Cherizier has also been at the forefront of the process of coalescence which has taken place amongst Haiti’s gangs over the past few years. The “G9 an fanmi e alye” (“G9 Family and Allies”), established in 2020 is a coalition of gangs which have risen to dominate much of Haiti’s Capital city Port au-Prince, and are led openly by Cherizier. The other major gangs include GPep, a coalition created directly to rival G9, and the separate but apparently allied 400 Mawozo, infamous for its kidnappings for ransom. Unlike Cherizier, these groups have not yet attempted to parlay their growing power on the streets into the political sphere.


In light of these conditions within the Haitian state, the assassination of Jovenel Moise on 7 July 2021 represented not the explosive culmination of a slowly boiling crisis but merely an acceleration of Haiti’s disintegration.


The Power Vacuum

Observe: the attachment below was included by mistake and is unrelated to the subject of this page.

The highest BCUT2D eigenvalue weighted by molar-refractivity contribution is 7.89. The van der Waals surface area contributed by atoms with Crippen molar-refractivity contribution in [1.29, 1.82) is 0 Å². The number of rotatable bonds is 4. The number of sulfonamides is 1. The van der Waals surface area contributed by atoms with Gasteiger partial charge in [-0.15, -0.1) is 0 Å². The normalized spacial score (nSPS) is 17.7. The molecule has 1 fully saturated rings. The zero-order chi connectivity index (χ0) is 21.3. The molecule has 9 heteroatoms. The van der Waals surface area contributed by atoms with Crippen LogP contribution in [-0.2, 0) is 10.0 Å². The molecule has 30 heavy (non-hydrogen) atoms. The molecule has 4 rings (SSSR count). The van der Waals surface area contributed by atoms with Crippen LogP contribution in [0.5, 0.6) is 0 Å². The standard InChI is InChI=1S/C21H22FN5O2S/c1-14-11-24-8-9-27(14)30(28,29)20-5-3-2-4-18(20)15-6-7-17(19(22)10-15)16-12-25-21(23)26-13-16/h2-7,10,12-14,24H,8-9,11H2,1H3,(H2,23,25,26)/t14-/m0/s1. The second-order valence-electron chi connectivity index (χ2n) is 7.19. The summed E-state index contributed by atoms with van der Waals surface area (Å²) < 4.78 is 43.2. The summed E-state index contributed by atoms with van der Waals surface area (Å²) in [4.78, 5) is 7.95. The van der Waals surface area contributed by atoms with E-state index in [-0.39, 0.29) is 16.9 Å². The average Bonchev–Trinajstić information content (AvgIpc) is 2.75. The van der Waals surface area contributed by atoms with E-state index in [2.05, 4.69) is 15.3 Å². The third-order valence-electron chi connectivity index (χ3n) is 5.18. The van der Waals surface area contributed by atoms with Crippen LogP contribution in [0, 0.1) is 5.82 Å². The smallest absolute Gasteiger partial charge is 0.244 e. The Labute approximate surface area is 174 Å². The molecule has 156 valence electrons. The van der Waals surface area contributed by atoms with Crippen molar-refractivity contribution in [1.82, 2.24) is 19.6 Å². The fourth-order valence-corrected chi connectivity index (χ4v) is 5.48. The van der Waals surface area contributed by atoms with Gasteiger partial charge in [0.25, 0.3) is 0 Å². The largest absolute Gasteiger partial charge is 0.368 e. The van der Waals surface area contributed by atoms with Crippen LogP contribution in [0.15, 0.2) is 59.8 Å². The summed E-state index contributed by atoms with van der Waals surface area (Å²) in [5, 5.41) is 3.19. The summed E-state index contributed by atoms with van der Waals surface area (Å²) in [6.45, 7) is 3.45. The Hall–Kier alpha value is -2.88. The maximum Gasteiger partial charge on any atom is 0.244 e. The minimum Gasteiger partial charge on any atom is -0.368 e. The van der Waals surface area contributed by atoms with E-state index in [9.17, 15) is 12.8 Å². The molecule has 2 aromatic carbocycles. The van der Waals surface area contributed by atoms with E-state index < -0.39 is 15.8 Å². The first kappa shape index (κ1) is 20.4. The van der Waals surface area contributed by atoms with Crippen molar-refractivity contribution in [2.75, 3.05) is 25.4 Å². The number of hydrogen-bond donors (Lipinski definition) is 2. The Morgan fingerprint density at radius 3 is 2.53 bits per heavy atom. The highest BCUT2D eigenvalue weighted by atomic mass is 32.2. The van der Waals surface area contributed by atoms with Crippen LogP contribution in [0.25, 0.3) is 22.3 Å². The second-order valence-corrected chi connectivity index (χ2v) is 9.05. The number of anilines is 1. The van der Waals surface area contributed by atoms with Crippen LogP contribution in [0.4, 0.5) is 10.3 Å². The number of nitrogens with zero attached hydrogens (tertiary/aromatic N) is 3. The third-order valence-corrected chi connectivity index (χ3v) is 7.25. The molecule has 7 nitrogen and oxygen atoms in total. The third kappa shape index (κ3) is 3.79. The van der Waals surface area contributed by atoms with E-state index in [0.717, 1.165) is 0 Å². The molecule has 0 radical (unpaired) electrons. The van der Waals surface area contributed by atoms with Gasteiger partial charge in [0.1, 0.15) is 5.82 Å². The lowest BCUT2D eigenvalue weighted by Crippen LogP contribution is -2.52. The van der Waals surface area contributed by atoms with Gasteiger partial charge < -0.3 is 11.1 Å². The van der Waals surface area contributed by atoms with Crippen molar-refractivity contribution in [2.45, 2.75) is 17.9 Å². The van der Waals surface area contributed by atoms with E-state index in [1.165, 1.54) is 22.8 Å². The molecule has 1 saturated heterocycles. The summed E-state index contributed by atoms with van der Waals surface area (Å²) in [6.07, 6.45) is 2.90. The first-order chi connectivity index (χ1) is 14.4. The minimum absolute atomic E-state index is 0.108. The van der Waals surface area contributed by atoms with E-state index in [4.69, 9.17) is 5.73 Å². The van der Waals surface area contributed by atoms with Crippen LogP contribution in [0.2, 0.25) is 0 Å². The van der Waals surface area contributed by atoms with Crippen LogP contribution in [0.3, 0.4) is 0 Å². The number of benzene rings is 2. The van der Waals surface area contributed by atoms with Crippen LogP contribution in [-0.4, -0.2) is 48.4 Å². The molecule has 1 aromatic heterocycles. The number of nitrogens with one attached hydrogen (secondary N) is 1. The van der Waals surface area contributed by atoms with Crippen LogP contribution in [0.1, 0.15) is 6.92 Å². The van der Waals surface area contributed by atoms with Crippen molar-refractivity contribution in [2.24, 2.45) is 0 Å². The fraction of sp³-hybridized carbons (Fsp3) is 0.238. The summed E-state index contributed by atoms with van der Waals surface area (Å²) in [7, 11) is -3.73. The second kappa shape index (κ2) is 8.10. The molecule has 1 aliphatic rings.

Within the Haitian government, developments since Moise’s death have been no less sordid. In the aftermath of the assassination, Prime Minister Ariel Henry has come to power as interim head of state. Picked by Moise to be Prime Minister just days before his killing, Henry’s assumption of the office was instantly controversial. A long-time politician involved with a variety of nominally center-left parties, Henry was despite this involved with the 2004 ousting of President Aristide and the ‘transitional government’ which followed. Outgoing Prime Minister Claude Joseph, having not yet left office at the time of the assassination, assumed overall control as acting head of state. However, Henry disputed this, and after backroom negotiations, ascended to the post of both Prime Minister and acting-President with the support of the so-called “Core Group”. This has led to a sense amongst many Haitians that Henry is illegitimate and/or a figurehead for foreign interests. Rumors of his being intimately involved with the murder of Moise have only further added to the public’s suspicion.